A gripping exhibition looks at how has fear evolved in the modern human experience.

One of the reasons why i go through the trouble of taking one bus and two trains in order to get to Z33 in Hasselt is that the Contemporary Art Center regularly identifies and confronts phenomena, ideas and flows that characterize or affect contemporary culture. Their new exhibition, Architecture of Fear, examines how feelings of fear pervade our daily life.

Photo above: lkka Halso, Roller coaster (The Museum of Nature), 2004

Opening Architecture of Fear. Photo: Kristof Vrancken / Z33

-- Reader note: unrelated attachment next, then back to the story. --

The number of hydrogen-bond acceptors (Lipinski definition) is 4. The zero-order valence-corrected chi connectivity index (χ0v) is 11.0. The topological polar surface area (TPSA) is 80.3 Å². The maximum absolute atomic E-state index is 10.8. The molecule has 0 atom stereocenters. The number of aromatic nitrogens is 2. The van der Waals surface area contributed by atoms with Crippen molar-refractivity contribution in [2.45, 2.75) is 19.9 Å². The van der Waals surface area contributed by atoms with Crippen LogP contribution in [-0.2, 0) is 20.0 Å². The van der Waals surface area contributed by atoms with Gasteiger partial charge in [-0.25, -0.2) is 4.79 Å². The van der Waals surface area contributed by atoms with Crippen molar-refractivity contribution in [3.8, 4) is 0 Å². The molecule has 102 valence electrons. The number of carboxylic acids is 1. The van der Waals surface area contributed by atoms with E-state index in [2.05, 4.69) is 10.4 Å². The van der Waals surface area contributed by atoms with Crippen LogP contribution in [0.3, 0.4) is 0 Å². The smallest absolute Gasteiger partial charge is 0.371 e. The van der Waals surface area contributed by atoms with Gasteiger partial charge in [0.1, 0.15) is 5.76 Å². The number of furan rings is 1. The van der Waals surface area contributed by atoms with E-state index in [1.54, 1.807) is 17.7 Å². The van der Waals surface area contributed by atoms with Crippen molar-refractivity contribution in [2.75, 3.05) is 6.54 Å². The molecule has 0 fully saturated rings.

The show explores how fear has moved from being an immediate emotional strategy for survival, the result of a personal experience, to becoming a constant, more abstract, low level feeling that paves the way for new infrastructures based on security, prevention and ‘risk-management.’ Without ever judging nor pointing the finger, Architecture of Fear asks visitors to put their anxieties into a broader perspective. Are threats of terrorism, viral diseases, pollution and financial crisis entirely unbiased and valid? Have some of them been surreptitiously fashioned by politicians and the media? Are CCTVs in the metro making me feel more secure or in danger, for example?

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